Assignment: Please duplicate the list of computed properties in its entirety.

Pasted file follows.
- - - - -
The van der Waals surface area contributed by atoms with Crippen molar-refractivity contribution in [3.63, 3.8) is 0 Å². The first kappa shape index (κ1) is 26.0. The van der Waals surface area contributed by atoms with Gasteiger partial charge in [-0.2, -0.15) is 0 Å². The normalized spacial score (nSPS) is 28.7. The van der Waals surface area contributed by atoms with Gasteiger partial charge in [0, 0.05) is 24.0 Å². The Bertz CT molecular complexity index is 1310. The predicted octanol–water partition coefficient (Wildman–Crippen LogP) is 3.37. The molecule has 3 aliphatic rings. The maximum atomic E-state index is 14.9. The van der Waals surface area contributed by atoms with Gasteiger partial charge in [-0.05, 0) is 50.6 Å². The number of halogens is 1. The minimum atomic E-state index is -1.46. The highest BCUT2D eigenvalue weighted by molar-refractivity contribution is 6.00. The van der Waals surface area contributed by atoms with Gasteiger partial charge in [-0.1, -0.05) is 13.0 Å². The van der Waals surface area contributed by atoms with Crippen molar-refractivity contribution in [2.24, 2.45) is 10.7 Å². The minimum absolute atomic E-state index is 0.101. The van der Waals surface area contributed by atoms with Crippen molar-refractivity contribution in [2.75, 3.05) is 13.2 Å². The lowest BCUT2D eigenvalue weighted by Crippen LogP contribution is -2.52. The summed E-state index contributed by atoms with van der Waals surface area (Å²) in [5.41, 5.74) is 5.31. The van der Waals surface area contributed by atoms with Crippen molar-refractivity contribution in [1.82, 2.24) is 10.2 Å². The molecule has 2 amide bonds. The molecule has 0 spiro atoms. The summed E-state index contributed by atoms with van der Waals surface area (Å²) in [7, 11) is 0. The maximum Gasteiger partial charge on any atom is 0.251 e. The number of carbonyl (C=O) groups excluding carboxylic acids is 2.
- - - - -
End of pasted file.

The van der Waals surface area contributed by atoms with Crippen molar-refractivity contribution in [3.63, 3.8) is 0 Å². The first kappa shape index (κ1) is 26.0. The van der Waals surface area contributed by atoms with Gasteiger partial charge in [-0.2, -0.15) is 0 Å². The normalized spacial score (nSPS) is 28.7. The van der Waals surface area contributed by atoms with Gasteiger partial charge in [0, 0.05) is 24.0 Å². The Bertz CT molecular complexity index is 1310. The predicted octanol–water partition coefficient (Wildman–Crippen LogP) is 3.37. The molecule has 3 aliphatic rings. The maximum atomic E-state index is 14.9. The van der Waals surface area contributed by atoms with Gasteiger partial charge in [-0.05, 0) is 50.6 Å². The number of halogens is 1. The minimum atomic E-state index is -1.46. The highest BCUT2D eigenvalue weighted by molar-refractivity contribution is 6.00. The van der Waals surface area contributed by atoms with Gasteiger partial charge in [-0.1, -0.05) is 13.0 Å². The van der Waals surface area contributed by atoms with Crippen molar-refractivity contribution in [2.24, 2.45) is 10.7 Å². The minimum absolute atomic E-state index is 0.101. The van der Waals surface area contributed by atoms with Crippen molar-refractivity contribution in [2.75, 3.05) is 13.2 Å². The lowest BCUT2D eigenvalue weighted by Crippen LogP contribution is -2.52. The summed E-state index contributed by atoms with van der Waals surface area (Å²) in [5.41, 5.74) is 5.31. The van der Waals surface area contributed by atoms with Crippen molar-refractivity contribution in [1.82, 2.24) is 10.2 Å². The molecule has 2 amide bonds. The molecule has 0 spiro atoms. The summed E-state index contributed by atoms with van der Waals surface area (Å²) in [7, 11) is 0. The maximum Gasteiger partial charge on any atom is 0.251 e. The number of carbonyl (C=O) groups excluding carboxylic acids is 2.